Main peculiarities of the computerized key can be divided in 2 groups - the structural (peculiarities of the key database), and the dynamic ones (specific features of the identification step). Among structural features the following ones the most important: 1) number of entries to start the new diagnosis. There are monoentry keys and polyentry ones.2) the number of states of character. There are dichotomous keys and polychotomous ones. 3) Possibility to use the images of characters and character states to operate the identification. There are image-operating keys and wording-operating ones. 4) capability to operate quantitative characters and statistics. Most important dynamic features of the key are the following: 1) interactivity, i.e. capability to dialogue with the user; 2) number of characters used at each identification step, consequently, there are mono-character step keys and multi-character step keys. The latter type allows sometimes to reach identification in one step, it has preferences in diagnosis of taxa with numerous quantitative characters, e. g. nematodes (see Ryss, 1997a, 1997b). 3) use of special built-in algorithms to calculate the diagnostic value of characters at each step of identification. The sense of algorithm is to split the current set of taxa to minimum subsets and thus to make shorter the average path of identification. At each step the program proposes the character in the order depending on their diagnostic values. User can use any character that seems more convenient to him, but in the last case the path will be longer. Above-mentioned principles are illustrated on the author computer keys of the different nematode taxa.
Zoological Institute RAS, Universitetskaya nab., 1, 199034, St. Petersburg, tel.: +7 812 3280611, fax: +7812 5526435, E-mail:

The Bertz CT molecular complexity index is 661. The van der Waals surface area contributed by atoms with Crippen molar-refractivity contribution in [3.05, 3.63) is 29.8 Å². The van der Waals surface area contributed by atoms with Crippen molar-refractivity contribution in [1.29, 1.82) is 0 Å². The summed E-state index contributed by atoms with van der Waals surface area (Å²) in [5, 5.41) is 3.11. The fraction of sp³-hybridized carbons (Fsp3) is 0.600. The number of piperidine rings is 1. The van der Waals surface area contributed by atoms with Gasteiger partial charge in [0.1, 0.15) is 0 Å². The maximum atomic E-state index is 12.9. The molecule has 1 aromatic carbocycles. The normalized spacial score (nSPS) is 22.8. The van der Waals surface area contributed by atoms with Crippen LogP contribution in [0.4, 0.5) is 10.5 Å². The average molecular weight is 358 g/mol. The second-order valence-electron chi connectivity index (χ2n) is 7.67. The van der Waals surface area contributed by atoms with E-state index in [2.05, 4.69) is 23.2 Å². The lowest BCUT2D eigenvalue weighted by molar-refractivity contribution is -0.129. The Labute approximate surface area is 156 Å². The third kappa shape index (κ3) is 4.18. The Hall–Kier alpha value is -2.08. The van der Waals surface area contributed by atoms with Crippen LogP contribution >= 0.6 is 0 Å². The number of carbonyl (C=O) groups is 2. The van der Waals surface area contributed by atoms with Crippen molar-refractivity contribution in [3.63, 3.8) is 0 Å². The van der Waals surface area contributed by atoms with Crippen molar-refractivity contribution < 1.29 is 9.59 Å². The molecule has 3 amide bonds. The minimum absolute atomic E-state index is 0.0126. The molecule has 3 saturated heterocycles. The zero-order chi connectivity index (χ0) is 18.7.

The family Ceramonematidae (Leptolaimina): evolutionary trends and generic classification.
The plesiomorph condition of the cuticle in Ceramonematidae is a great and uncertain number of cuticular equally narrow rings devoid of zygapophyses (Dasynemella, Metadasynemella, Metadasynemoides, Pterygonema). The apomorph condition is characterised with reduced (up to near 100) and stabilised ring number; the rings are complicated with additional structures, zygapophyses; ring width varies regularly along the body. The genera Ceramonema and Pselionema possess the most apomorph conditions (i. e. cuticular rings, cephalic sensilla pattern, derived pharynx consisting of muscular procorpus, narrow isthmus and glandular bulb). The primitive genera contain few species and are confined with coarse sands of shallow waters. On the contrary the derived genera Ceramonema and Pselionema contain each a large number of species dwelling in a broad range of sediments from sands to silts and depths from tidal zone to abyssal. The generic composition of the family is revised.
Department of Invertebrate Zoology, Faculty of Biology, Moscow State University, Moscow, 119899, Russia, tel.: 095 939 36 56, E-mail:;

The structure of the stoma tobrilids.
The detection of a number unusual tobrilids in fauna of Baikal Lake has forced the authors to develop an original terminology of the description of the head and stoma tobrilids. The following cross structures considered to be convenient differentiation units of stoma: sutura stomalis (stomatoidal ring), linea margines oesophagus (oesophageal ring), forward and back borders of stoma pockets. 4 stoma regions are allocated: cheilo-, pro-, deutero-, and tritostom (or stoma pockets). The unknown third dorsal reduced stoma pocket is described. The proposed terminology serves for the description of numerous evolutionary transformations of stoma in the new species baikalian tobrilids.
Institute of Ecology of the Volga River Basin, ul. Komzina 10, Togliatti, 445 003, tel.: (8469) 48 94 97, E-mail:;
Samara State Pedagogical University, Valeological Department, ul. A.Ovseenko 26, Samara, 446 090.

Origin and evolution of the supplementary apparatus of the tobrilids.
Supplemental organs of the tobrilids have been originated from the unspecialized somatic setae. It is illustrated on an example of the genus Asperotobrilus Shoshin, 1991, where except the hypertrophical somatic setae the special short setae present in the precloacal region. Four stages of evolution of the contemporary tobriloids are allocated which correspond to the following 4 types of their supplemental organs: I - supplementum simplex submersum, II - supplementum simplex convexum, III - supplementum compositum infrabulbularis and IV - supplementum compositum suprabulbularis. 9 types of the supplementary apparatus are allocated. Evolution of the supplementary apparatus of the tobrilids went on a way of amplification of the secretory function of supplements, that led to increase of their sizes, complication of structure and reduction in the number of supplements.